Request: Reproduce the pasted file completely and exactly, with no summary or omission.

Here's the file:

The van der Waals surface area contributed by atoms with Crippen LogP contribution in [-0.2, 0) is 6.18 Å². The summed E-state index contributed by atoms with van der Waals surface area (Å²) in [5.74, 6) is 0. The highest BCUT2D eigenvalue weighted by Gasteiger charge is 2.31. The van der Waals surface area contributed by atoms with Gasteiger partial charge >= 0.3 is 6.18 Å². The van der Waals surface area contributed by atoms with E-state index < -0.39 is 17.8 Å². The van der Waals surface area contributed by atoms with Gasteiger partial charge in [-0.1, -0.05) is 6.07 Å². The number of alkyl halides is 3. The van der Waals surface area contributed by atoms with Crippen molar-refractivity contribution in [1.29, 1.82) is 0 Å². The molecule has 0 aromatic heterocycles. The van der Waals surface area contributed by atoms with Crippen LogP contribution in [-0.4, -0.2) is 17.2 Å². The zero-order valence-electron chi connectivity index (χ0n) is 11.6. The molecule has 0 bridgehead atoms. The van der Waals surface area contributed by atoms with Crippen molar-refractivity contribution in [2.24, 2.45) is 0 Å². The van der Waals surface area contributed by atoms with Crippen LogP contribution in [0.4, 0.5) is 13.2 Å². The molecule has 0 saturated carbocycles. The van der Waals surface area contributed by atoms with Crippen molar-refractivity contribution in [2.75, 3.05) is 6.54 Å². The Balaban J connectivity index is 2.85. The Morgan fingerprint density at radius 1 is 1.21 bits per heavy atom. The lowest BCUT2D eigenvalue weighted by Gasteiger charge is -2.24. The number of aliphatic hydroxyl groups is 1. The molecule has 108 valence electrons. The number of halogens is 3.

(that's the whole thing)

The van der Waals surface area contributed by atoms with Crippen LogP contribution in [-0.2, 0) is 6.18 Å². The summed E-state index contributed by atoms with van der Waals surface area (Å²) in [5.74, 6) is 0. The highest BCUT2D eigenvalue weighted by Gasteiger charge is 2.31. The van der Waals surface area contributed by atoms with Gasteiger partial charge >= 0.3 is 6.18 Å². The van der Waals surface area contributed by atoms with E-state index < -0.39 is 17.8 Å². The van der Waals surface area contributed by atoms with Gasteiger partial charge in [-0.1, -0.05) is 6.07 Å². The number of alkyl halides is 3. The van der Waals surface area contributed by atoms with Crippen molar-refractivity contribution in [1.29, 1.82) is 0 Å². The molecule has 0 aromatic heterocycles. The van der Waals surface area contributed by atoms with Crippen LogP contribution in [-0.4, -0.2) is 17.2 Å². The zero-order valence-electron chi connectivity index (χ0n) is 11.6. The molecule has 0 bridgehead atoms. The van der Waals surface area contributed by atoms with Crippen molar-refractivity contribution in [2.24, 2.45) is 0 Å². The van der Waals surface area contributed by atoms with Crippen LogP contribution in [0.4, 0.5) is 13.2 Å². The molecule has 0 saturated carbocycles. The van der Waals surface area contributed by atoms with Crippen molar-refractivity contribution in [2.75, 3.05) is 6.54 Å². The Balaban J connectivity index is 2.85. The Morgan fingerprint density at radius 1 is 1.21 bits per heavy atom. The lowest BCUT2D eigenvalue weighted by Gasteiger charge is -2.24. The number of aliphatic hydroxyl groups is 1. The molecule has 108 valence electrons. The number of halogens is 3.